By: Heather Gilbert of Finger Lakes Compost
Composting diverts organic materials from landfills where they would break down and be emitted into the atmosphere as methane, a potent greenhouse gas. Greenhouse gases (GHG) are gases in the atmosphere that trap heat near the earth’s surface. Good composting practices that balance the carbon: nitrogen ratio and provide adequate aeration and moisture will minimize GHG emissions.
The methane is developed due to the anaerobic decomposition. The lack of oxygen, that takes place in a landfill. Whereas a compost pile decomposes aerobically, with oxygen producing mainly CO2. CO2 released during composting is considered biogenic, not anthropogenic This depends upon the types and ratio of material included in the compost (i.e., food, manure, yard waste), and how often the pile is turned or use of another method of oxygen introduction. Methane has been found in the bottom of compost piles, but the methane is then oxidized as it reaches more aerobic portions of the pile and before leaving the pile.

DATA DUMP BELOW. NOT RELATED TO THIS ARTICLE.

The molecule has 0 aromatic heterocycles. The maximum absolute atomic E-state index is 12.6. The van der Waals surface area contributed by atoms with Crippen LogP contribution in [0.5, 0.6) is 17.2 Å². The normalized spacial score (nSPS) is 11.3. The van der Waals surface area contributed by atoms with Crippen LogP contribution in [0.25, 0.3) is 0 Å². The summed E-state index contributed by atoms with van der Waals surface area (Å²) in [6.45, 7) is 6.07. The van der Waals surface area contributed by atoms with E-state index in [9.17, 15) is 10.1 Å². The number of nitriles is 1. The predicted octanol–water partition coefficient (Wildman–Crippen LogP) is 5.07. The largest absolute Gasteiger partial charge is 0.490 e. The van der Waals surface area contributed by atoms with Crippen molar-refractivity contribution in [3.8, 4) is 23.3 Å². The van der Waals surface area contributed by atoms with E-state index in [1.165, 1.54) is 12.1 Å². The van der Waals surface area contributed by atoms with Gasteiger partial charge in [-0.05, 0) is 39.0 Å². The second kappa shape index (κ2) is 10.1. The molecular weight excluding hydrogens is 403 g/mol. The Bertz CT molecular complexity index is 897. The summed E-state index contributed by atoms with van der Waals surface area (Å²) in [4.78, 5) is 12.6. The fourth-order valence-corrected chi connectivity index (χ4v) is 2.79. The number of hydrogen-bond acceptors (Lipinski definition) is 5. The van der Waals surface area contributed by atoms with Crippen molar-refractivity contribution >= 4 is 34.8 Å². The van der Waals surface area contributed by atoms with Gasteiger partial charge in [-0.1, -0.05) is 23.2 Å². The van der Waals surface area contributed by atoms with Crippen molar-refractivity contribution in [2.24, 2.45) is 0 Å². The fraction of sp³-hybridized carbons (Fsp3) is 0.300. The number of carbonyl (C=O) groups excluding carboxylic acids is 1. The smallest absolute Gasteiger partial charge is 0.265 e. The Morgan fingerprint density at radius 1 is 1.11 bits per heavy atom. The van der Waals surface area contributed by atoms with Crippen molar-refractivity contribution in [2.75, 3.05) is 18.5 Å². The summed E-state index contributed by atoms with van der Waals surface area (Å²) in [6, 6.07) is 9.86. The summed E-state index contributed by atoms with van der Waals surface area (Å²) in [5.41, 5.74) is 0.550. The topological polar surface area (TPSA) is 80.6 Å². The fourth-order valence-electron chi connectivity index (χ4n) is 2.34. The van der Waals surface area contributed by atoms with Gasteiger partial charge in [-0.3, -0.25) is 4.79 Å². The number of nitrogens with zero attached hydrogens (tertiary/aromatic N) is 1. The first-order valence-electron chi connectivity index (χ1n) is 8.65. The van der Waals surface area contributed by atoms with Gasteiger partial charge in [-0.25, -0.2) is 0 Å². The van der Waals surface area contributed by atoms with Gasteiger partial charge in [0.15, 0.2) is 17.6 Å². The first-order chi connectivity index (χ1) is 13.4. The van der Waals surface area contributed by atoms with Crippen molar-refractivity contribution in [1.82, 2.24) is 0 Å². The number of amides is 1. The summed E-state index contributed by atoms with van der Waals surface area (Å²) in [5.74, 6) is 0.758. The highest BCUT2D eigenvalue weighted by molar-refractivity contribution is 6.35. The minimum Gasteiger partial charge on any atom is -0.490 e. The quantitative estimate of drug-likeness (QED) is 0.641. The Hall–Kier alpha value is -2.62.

Compost benefits the climate in a few different ways, including reducing greenhouse gas emissions at landfills, promoting uptake of carbon dioxide by vegetation, and by making our projects and gardens more resilient to the effects of climate change.
Finally, compost also helps to increase resilience to the effects of climate change – drought and extreme weather that we’re already seeing. Compost plays a vital role in helping to prevent erosion during extreme storm events and in retaining water when there are droughts. Both of those events are increasing with climate change and compost can help to buffer our planet from their effects. Composting is good for the environment, turn your spoil into soil!
Heather Gilbert owner of Finger Lakes Compost LLC lives, grows, eats, and breathes the finger lakes. Heather strives on sustainability education and composting best practices to share with the community. She has completed the US Composting Council certified accredited composting course. Member of the USCC. Proud recipient of the 2019 USCC “food waste diversion outreach program of the year” award.
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